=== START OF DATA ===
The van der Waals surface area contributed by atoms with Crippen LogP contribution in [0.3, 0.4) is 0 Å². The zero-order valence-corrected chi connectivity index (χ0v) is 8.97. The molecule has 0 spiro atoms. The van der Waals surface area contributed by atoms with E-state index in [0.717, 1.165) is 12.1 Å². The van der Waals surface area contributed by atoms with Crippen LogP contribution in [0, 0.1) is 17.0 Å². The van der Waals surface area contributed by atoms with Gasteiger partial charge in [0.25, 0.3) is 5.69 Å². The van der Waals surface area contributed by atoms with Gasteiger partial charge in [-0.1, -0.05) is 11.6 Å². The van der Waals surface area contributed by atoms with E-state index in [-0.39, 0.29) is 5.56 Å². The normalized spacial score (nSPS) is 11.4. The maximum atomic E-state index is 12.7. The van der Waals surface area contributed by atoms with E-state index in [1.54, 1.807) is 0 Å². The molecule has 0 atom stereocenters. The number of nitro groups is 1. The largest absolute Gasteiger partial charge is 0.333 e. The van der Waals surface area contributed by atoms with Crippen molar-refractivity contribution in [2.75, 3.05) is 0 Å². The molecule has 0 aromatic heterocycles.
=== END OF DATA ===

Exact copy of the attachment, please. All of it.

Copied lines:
The van der Waals surface area contributed by atoms with Crippen LogP contribution in [0.3, 0.4) is 0 Å². The zero-order valence-corrected chi connectivity index (χ0v) is 8.97. The molecule has 0 spiro atoms. The van der Waals surface area contributed by atoms with E-state index in [0.717, 1.165) is 12.1 Å². The van der Waals surface area contributed by atoms with Crippen LogP contribution in [0, 0.1) is 17.0 Å². The van der Waals surface area contributed by atoms with Gasteiger partial charge in [0.25, 0.3) is 5.69 Å². The van der Waals surface area contributed by atoms with Gasteiger partial charge in [-0.1, -0.05) is 11.6 Å². The van der Waals surface area contributed by atoms with E-state index in [-0.39, 0.29) is 5.56 Å². The normalized spacial score (nSPS) is 11.4. The maximum atomic E-state index is 12.7. The van der Waals surface area contributed by atoms with E-state index in [1.54, 1.807) is 0 Å². The molecule has 0 atom stereocenters. The number of nitro groups is 1. The largest absolute Gasteiger partial charge is 0.333 e. The van der Waals surface area contributed by atoms with Crippen molar-refractivity contribution in [2.75, 3.05) is 0 Å². The molecule has 0 aromatic heterocycles.